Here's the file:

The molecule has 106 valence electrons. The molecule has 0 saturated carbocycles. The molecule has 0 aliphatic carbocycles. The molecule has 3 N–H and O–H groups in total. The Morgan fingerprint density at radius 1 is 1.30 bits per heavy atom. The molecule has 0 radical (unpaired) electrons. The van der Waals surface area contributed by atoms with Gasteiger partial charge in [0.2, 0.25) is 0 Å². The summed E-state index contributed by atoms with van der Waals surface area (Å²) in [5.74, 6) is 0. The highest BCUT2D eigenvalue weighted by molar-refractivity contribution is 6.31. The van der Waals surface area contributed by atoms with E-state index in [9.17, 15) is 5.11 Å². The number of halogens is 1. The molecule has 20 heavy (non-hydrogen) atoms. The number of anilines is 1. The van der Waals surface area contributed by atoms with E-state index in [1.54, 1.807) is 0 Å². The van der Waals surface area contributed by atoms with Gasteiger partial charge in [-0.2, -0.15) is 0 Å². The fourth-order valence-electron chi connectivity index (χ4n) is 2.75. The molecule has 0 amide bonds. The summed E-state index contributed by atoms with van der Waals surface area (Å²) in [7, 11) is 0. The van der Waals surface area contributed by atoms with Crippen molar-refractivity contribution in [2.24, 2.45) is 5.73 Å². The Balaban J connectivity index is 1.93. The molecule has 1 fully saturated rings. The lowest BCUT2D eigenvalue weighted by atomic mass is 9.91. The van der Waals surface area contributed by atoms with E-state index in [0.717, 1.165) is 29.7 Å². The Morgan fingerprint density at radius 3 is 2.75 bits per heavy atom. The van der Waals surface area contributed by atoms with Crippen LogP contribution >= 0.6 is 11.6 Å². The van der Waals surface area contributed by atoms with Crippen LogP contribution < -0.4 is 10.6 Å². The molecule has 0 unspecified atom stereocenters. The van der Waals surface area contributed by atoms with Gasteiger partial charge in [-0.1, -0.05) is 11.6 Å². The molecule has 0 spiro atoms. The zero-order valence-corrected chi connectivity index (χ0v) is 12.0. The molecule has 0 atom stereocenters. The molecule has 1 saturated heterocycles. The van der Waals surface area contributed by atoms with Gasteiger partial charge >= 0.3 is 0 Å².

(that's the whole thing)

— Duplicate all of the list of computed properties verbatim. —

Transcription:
The molecule has 106 valence electrons. The molecule has 0 saturated carbocycles. The molecule has 0 aliphatic carbocycles. The molecule has 3 N–H and O–H groups in total. The Morgan fingerprint density at radius 1 is 1.30 bits per heavy atom. The molecule has 0 radical (unpaired) electrons. The van der Waals surface area contributed by atoms with Gasteiger partial charge in [0.2, 0.25) is 0 Å². The summed E-state index contributed by atoms with van der Waals surface area (Å²) in [5.74, 6) is 0. The highest BCUT2D eigenvalue weighted by molar-refractivity contribution is 6.31. The van der Waals surface area contributed by atoms with E-state index in [9.17, 15) is 5.11 Å². The number of halogens is 1. The molecule has 20 heavy (non-hydrogen) atoms. The number of anilines is 1. The van der Waals surface area contributed by atoms with E-state index in [1.54, 1.807) is 0 Å². The van der Waals surface area contributed by atoms with Gasteiger partial charge in [-0.2, -0.15) is 0 Å². The fourth-order valence-electron chi connectivity index (χ4n) is 2.75. The molecule has 0 amide bonds. The summed E-state index contributed by atoms with van der Waals surface area (Å²) in [7, 11) is 0. The van der Waals surface area contributed by atoms with Crippen molar-refractivity contribution in [2.24, 2.45) is 5.73 Å². The Balaban J connectivity index is 1.93. The molecule has 1 fully saturated rings. The lowest BCUT2D eigenvalue weighted by atomic mass is 9.91. The van der Waals surface area contributed by atoms with E-state index in [0.717, 1.165) is 29.7 Å². The Morgan fingerprint density at radius 3 is 2.75 bits per heavy atom. The van der Waals surface area contributed by atoms with Crippen LogP contribution >= 0.6 is 11.6 Å². The van der Waals surface area contributed by atoms with Crippen LogP contribution < -0.4 is 10.6 Å². The molecule has 0 unspecified atom stereocenters. The van der Waals surface area contributed by atoms with Gasteiger partial charge in [-0.1, -0.05) is 11.6 Å². The molecule has 0 spiro atoms. The zero-order valence-corrected chi connectivity index (χ0v) is 12.0. The molecule has 0 atom stereocenters. The molecule has 1 saturated heterocycles. The van der Waals surface area contributed by atoms with Gasteiger partial charge >= 0.3 is 0 Å².